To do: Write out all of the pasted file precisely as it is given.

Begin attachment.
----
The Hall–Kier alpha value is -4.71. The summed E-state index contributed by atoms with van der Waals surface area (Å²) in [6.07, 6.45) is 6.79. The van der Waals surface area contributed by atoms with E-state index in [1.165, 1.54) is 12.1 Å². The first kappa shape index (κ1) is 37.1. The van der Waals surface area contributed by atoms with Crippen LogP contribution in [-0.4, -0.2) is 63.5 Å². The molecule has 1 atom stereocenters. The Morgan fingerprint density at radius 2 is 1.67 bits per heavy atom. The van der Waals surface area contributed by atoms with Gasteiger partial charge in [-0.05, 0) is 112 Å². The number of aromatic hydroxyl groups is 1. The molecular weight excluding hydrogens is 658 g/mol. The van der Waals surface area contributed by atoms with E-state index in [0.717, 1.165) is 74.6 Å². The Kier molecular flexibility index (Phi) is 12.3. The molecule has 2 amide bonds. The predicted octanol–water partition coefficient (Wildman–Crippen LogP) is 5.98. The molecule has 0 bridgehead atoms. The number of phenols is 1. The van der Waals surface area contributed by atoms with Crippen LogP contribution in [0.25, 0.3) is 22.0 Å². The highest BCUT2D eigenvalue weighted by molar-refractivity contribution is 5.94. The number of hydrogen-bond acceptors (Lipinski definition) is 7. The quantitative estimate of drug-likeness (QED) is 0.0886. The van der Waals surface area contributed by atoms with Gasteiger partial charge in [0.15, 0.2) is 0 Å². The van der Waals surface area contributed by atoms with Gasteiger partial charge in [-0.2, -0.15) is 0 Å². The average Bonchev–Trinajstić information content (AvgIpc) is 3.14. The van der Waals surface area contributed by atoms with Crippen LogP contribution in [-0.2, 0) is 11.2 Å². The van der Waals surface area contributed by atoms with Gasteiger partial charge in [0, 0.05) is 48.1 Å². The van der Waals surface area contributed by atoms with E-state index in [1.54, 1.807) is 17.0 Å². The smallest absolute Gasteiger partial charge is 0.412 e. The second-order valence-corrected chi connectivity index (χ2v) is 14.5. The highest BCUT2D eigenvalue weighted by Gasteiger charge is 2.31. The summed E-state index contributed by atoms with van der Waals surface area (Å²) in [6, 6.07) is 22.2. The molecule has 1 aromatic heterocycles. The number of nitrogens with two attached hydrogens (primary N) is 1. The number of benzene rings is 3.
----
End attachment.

The Hall–Kier alpha value is -4.71. The summed E-state index contributed by atoms with van der Waals surface area (Å²) in [6.07, 6.45) is 6.79. The van der Waals surface area contributed by atoms with E-state index in [1.165, 1.54) is 12.1 Å². The first kappa shape index (κ1) is 37.1. The van der Waals surface area contributed by atoms with Crippen LogP contribution in [-0.4, -0.2) is 63.5 Å². The molecule has 1 atom stereocenters. The Morgan fingerprint density at radius 2 is 1.67 bits per heavy atom. The van der Waals surface area contributed by atoms with Gasteiger partial charge in [-0.05, 0) is 112 Å². The number of aromatic hydroxyl groups is 1. The molecular weight excluding hydrogens is 658 g/mol. The van der Waals surface area contributed by atoms with E-state index in [0.717, 1.165) is 74.6 Å². The Kier molecular flexibility index (Phi) is 12.3. The molecule has 2 amide bonds. The predicted octanol–water partition coefficient (Wildman–Crippen LogP) is 5.98. The molecule has 0 bridgehead atoms. The number of phenols is 1. The van der Waals surface area contributed by atoms with Crippen LogP contribution in [0.25, 0.3) is 22.0 Å². The highest BCUT2D eigenvalue weighted by molar-refractivity contribution is 5.94. The number of hydrogen-bond acceptors (Lipinski definition) is 7. The quantitative estimate of drug-likeness (QED) is 0.0886. The van der Waals surface area contributed by atoms with Gasteiger partial charge in [0.15, 0.2) is 0 Å². The van der Waals surface area contributed by atoms with Gasteiger partial charge in [-0.2, -0.15) is 0 Å². The average Bonchev–Trinajstić information content (AvgIpc) is 3.14. The van der Waals surface area contributed by atoms with Crippen LogP contribution in [-0.2, 0) is 11.2 Å². The van der Waals surface area contributed by atoms with Gasteiger partial charge in [0, 0.05) is 48.1 Å². The van der Waals surface area contributed by atoms with E-state index in [1.54, 1.807) is 17.0 Å². The smallest absolute Gasteiger partial charge is 0.412 e. The second-order valence-corrected chi connectivity index (χ2v) is 14.5. The highest BCUT2D eigenvalue weighted by Gasteiger charge is 2.31. The summed E-state index contributed by atoms with van der Waals surface area (Å²) in [6, 6.07) is 22.2. The molecule has 1 aromatic heterocycles. The number of nitrogens with two attached hydrogens (primary N) is 1. The number of benzene rings is 3.